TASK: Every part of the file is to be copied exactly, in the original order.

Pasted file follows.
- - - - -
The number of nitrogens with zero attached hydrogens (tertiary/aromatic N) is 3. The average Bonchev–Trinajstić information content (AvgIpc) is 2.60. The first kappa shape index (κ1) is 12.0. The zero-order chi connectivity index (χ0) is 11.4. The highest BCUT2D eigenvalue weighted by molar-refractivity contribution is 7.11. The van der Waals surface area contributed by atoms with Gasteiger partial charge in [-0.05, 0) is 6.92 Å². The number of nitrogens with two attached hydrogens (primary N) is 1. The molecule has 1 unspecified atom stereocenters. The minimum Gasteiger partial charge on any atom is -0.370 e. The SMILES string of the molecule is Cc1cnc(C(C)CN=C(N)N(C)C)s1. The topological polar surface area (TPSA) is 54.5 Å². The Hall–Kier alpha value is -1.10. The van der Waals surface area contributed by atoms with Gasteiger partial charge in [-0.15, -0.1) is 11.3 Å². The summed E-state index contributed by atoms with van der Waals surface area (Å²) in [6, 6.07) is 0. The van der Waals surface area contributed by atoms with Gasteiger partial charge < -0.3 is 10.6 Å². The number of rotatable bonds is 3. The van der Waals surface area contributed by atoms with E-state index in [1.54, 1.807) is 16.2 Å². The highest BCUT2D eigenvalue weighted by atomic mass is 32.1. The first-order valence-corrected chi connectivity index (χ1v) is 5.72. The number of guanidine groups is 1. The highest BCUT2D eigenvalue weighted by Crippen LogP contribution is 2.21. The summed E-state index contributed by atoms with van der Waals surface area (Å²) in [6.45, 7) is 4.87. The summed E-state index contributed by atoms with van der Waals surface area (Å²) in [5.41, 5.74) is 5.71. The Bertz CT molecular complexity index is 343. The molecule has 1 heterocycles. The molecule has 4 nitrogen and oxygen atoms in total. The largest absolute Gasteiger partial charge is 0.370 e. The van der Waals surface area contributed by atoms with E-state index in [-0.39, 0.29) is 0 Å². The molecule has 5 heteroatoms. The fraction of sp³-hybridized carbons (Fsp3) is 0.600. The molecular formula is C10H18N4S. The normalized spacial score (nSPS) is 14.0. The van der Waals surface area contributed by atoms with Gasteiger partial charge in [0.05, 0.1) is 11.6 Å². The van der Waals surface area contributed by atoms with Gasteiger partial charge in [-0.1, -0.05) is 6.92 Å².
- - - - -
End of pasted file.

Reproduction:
The number of nitrogens with zero attached hydrogens (tertiary/aromatic N) is 3. The average Bonchev–Trinajstić information content (AvgIpc) is 2.60. The first kappa shape index (κ1) is 12.0. The zero-order chi connectivity index (χ0) is 11.4. The highest BCUT2D eigenvalue weighted by molar-refractivity contribution is 7.11. The van der Waals surface area contributed by atoms with Gasteiger partial charge in [-0.05, 0) is 6.92 Å². The number of nitrogens with two attached hydrogens (primary N) is 1. The molecule has 1 unspecified atom stereocenters. The minimum Gasteiger partial charge on any atom is -0.370 e. The SMILES string of the molecule is Cc1cnc(C(C)CN=C(N)N(C)C)s1. The topological polar surface area (TPSA) is 54.5 Å². The Hall–Kier alpha value is -1.10. The van der Waals surface area contributed by atoms with Gasteiger partial charge in [-0.15, -0.1) is 11.3 Å². The summed E-state index contributed by atoms with van der Waals surface area (Å²) in [6, 6.07) is 0. The van der Waals surface area contributed by atoms with Gasteiger partial charge < -0.3 is 10.6 Å². The number of rotatable bonds is 3. The van der Waals surface area contributed by atoms with E-state index in [1.54, 1.807) is 16.2 Å². The highest BCUT2D eigenvalue weighted by atomic mass is 32.1. The first-order valence-corrected chi connectivity index (χ1v) is 5.72. The number of guanidine groups is 1. The highest BCUT2D eigenvalue weighted by Crippen LogP contribution is 2.21. The summed E-state index contributed by atoms with van der Waals surface area (Å²) in [6.45, 7) is 4.87. The summed E-state index contributed by atoms with van der Waals surface area (Å²) in [5.41, 5.74) is 5.71. The Bertz CT molecular complexity index is 343. The molecule has 1 heterocycles. The molecule has 4 nitrogen and oxygen atoms in total. The largest absolute Gasteiger partial charge is 0.370 e. The van der Waals surface area contributed by atoms with E-state index in [-0.39, 0.29) is 0 Å². The molecule has 5 heteroatoms. The fraction of sp³-hybridized carbons (Fsp3) is 0.600. The molecular formula is C10H18N4S. The normalized spacial score (nSPS) is 14.0. The van der Waals surface area contributed by atoms with Gasteiger partial charge in [0.05, 0.1) is 11.6 Å². The van der Waals surface area contributed by atoms with Gasteiger partial charge in [-0.1, -0.05) is 6.92 Å².